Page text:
The Regional Review

Volume V - Nos. 4 & 5

October-November, 1940

An Archeological Survey of the Natchez Trace


Archeology as a word, and as an activity, has a definite meaning to every one. It calls up a vision of exciting adventures in desert wastes, or tangled jungle growths, adventures which but only prelude the triumphal, thrill of discovering a huge ruined city, littered with golden debris and dotted with tombs containing fantastic baubles. Many people have also become aware of the equally informative, if less glittering, "dirt" archeology now going on in eastern North America, Possibly because romance usually lies across international boundaries, the sweaty diggers in the United States are rarely glamorous figures, nor do their mild adventures rate Sunday supplement space. Plodding along without benefit of such stimulus, the archeologists of the South are steadily building up a composite picture of the pre-European Indian populations of America.

As is true in all scientific endeavor, many men labor here toward a common aim. The ultimate story is the sum of their contributions. In the past decade governmental agencies, cooperating with other public institutions, have conducted in the South some of the world's most extensive excavations. Major W. S. Webb's TVA-PWA explorations in the valley of the Tennessee; J. A. Ford's Louisiana State University-WPA work in Louisiana; A. R. Kelly's Smithsonian-WPA activities in Macon, Georgia; D. L. DeJarnette's Geological Survey in Alabama in cooperation with Major Webb; Robert Wauchope's University of Georgia-WPA reconnaissance in North Georgia; Major Webb's University of Kentucky-WPA work in Kentucky; T. M. N. Lewis' University of Tennessee-TVA-WPA work, first in association with Major Webb, and later alone, in East and West Tennessee --- these comprise a list of the major continuing archeological undertakings financed largely by the relief organizations. Besides these, many other valuable projects, albeit of shorter duration, were financed in North Carolina, Tennessee, Florida, Georgia, and other states. There is little wonder, therefore, that much information is now available, although even yet so little is the Southeast known that after nearly every excavation small segments of the entire prehistoric mosaic shift and rearrange their relation to the whole pattern.

Stippled portions show roughly the areas which have been explored archeologically
(click image for an enlargement in a new window)

Interestingly enough, little of the interest shown by students is localized in the State of Mississippi. More than 300 miles of the Natchez Trace lie in Mississippi in the northeast-southwest line1 shown on the accompanying map. Almost unknown archeologically is the area it cuts across. At its southern terminus, J. A. Ford2 and Moreau B. Chambers3 have done good work, but for the major length almost nothing is published. Realization of the near lack of information, although rich unstudied remains were known to exist, prompted the initiation in 1939 of a Natchez Trace National Parkway archeological survey which would be concerned not only with Mississippi but also with the entire length of the Trace.

While the purposes and needs guiding the operation of the Trace survey are implicit in the foregoing paragraphs, and there is the ultimate aim of contributing a few paragraphs to the final outline of pre-European Indian history, the immediate aims are definite and urgent. Five major objectives have been outlined, although the first three listed are of the more urgent nature,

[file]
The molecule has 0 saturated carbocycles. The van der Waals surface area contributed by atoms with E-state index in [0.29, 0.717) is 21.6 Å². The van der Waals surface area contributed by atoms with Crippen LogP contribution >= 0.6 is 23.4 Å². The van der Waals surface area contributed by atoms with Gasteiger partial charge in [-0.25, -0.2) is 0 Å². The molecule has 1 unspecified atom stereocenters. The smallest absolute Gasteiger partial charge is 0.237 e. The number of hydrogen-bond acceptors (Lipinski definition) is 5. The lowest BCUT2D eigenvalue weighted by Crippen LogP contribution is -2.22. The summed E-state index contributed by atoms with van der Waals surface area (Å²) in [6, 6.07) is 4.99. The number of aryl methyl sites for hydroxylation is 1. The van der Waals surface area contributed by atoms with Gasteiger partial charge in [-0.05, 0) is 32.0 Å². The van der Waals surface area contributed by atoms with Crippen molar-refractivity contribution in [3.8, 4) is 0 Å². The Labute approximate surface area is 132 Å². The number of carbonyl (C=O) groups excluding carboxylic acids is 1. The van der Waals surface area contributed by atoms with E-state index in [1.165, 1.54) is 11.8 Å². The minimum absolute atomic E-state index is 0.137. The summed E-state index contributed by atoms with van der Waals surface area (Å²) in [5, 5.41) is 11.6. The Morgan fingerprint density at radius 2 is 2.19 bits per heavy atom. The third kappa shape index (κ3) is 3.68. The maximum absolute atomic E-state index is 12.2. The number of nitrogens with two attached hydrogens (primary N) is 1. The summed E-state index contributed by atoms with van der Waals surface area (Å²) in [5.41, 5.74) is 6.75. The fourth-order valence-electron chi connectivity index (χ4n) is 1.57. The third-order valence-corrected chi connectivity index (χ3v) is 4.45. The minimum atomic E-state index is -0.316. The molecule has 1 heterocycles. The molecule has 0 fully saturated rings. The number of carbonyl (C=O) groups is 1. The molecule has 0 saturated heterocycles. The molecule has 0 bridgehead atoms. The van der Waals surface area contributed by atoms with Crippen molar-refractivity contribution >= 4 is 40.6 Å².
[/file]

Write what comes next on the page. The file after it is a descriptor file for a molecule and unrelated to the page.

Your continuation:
First, comes the search for sites for purposes of parkway location and for compilation of the base historic sheet. This first activity is, in addition, an important archeological technique, inasmuch as a rapid surface reconnaissance permits the collection of surface material, where this exists, and gives a partial preview of the cultural horizons represented by the content of the sites visited.

Second, upon the completion of the preliminary analysis of survey collections and other data, sites of potential scientific value or of outstanding intrinsic display appeal, are recommended for preservation either through acquisition as parkway right-of-way or by other public agencies. Action has not yet been taken on the recommendations submitted.

Third, aside from the sites eventually acquired, many other sites discovered by the survey will lie too far from the motor road for acquisition, or may not be spectacular, even though there is evidence from surface material that several cultures, or a new variant of one already recognized, once existed on the site. In order to verify the suggestions derived from surface material or to check on the scientific value implied, it is necessary to conduct digging operations in varying degrees of intensity. The excavation program is primarily for the purpose of filling out the blanks in the archeological framework through the addition of new scientific data.

Fourth, if excavations are conducted on federally-owned Natchez Trace Parkway lands, any features of interest, such as a well-preserved burial, a firepit, a house-pattern, or other object which can be preserved or restored, should be dug carefully so as to preserve it entirely and protect it until a field display can be made available to users of the Trace.

Fifth, the last point is allied closely to the preceding in that the survey is in the larger view collecting data for use in the informational program of the parkway. It is further hoped that contributions to the general knowledge can thus be made.

Already referred to is Mr. Gardner's lucid account of the Natchez Trace and its early history. The account tells how the Trace came into being: as a prehistoric highway, no less. Its purpose was to link tribal centers for commercial and social reasons. In Mississippi alone three such tribes, similar in language, but with differing habits of living, were connected by the trail.